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arbitrate

[ahr-bi-treyt]
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verb (used with object), ar·bi·trat·ed, ar·bi·trat·ing.
  1. to decide as arbitrator or arbiter; determine.
  2. to submit to arbitration; settle by arbitration: to arbitrate a dispute.
verb (used without object), ar·bi·trat·ed, ar·bi·trat·ing.
  1. to act as arbitrator or arbiter; decide between opposing or contending parties or sides.
  2. to submit a matter to arbitration.

Origin of arbitrate

1580–90; < Latin arbitrātus decided, judged (past participle of arbitrārī), equivalent to arbit(e)r arbiter + -ātus -ate1
Related formsar·bi·tra·tive, adjectivere·ar·bi·trate, verb, re·ar·bi·trat·ed, re·ar·bi·trat·ing.un·ar·bi·trat·ed, adjectiveun·ar·bi·tra·tive, adjectivewell-ar·bi·trat·ed, adjective
Dictionary.com Unabridged Based on the Random House Unabridged Dictionary, © Random House, Inc. 2018

Examples from the Web for arbitrate

Contemporary Examples

Historical Examples

  • I conclude you do not wish this amiable company to arbitrate between us.

    Roland Cashel

    Charles James Lever

  • I have noticed that it is generally the one who is in the wrong who refuses to arbitrate.

    Up the Forked River

    Edward Sylvester Ellis

  • "Let the peace of God rule (or arbitrate) in your hearts" (Col. 3: 15).

    The Calvary Road

    Roy Hession

  • Elizabeth at once offered to arbitrate between Mary and her subjects.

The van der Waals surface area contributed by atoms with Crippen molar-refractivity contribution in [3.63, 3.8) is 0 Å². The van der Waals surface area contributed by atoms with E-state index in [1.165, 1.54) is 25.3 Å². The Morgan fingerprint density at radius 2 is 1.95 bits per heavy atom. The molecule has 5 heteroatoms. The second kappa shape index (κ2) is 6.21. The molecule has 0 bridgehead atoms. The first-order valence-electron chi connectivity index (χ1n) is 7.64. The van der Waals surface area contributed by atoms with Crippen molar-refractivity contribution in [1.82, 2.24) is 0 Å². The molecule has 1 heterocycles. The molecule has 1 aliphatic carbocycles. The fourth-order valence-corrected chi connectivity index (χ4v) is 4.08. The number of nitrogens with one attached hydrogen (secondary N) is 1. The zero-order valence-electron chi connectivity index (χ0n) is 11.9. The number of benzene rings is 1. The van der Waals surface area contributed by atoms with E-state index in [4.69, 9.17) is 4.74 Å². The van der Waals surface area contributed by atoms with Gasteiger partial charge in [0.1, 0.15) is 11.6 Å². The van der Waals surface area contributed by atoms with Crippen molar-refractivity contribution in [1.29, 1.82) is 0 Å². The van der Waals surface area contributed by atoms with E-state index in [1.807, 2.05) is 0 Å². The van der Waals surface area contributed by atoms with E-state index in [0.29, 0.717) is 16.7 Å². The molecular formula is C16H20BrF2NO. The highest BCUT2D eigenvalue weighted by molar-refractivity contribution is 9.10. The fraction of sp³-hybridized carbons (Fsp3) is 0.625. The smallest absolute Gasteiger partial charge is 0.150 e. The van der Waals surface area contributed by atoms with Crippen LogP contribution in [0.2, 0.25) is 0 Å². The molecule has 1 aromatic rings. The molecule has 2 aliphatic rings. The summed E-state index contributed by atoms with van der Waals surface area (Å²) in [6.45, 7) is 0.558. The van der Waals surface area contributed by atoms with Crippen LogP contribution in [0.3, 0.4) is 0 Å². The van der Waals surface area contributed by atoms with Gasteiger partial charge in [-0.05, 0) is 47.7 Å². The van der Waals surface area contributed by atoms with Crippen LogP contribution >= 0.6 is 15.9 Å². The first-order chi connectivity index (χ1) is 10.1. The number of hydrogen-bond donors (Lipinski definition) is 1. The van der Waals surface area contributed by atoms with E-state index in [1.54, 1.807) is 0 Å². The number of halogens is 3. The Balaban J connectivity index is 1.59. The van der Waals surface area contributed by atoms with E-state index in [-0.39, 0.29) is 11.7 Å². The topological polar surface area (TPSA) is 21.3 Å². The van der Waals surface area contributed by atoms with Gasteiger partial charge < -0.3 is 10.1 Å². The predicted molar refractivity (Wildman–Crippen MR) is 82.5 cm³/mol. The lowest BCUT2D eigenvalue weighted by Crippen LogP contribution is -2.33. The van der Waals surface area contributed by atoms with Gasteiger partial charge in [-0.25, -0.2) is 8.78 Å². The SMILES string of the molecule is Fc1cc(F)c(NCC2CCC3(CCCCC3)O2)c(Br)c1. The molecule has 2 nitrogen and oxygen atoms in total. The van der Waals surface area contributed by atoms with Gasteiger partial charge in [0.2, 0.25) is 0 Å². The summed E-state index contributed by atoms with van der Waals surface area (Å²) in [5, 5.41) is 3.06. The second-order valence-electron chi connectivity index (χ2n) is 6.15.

• He would carry the game into the enemy's camp and then, if necessary, arbitrate.

    The Fifth Ace

    Douglas Grant


British Dictionary definitions for arbitrate

arbitrate

verb
  1. to settle or decide (a dispute); achieve a settlement between parties
  2. to submit to or settle by arbitration
Derived Formsarbitrable, adjectivearbitrator, noun

Word Origin

C16: from Latin arbitrāri to give judgment; see arbiter
Collins English Dictionary - Complete & Unabridged 2012 Digital Edition © William Collins Sons & Co. Ltd. 1979, 1986 © HarperCollins Publishers 1998, 2000, 2003, 2005, 2006, 2007, 2009, 2012

Word Origin and History for arbitrate

v.

1580s (arbitrable is recorded from 1530s), "to give an authoritative decision," from Latin arbitratus, past participle of arbitrari "be of an opinion, give a decision," from arbiter (see arbiter). Meaning "to act as an arbitrator" is from 1610s. Related: Arbitrated; arbitrating. The earlier verb form was arbitren (early 15c.).

Online Etymology Dictionary, © 2010 Douglas Harper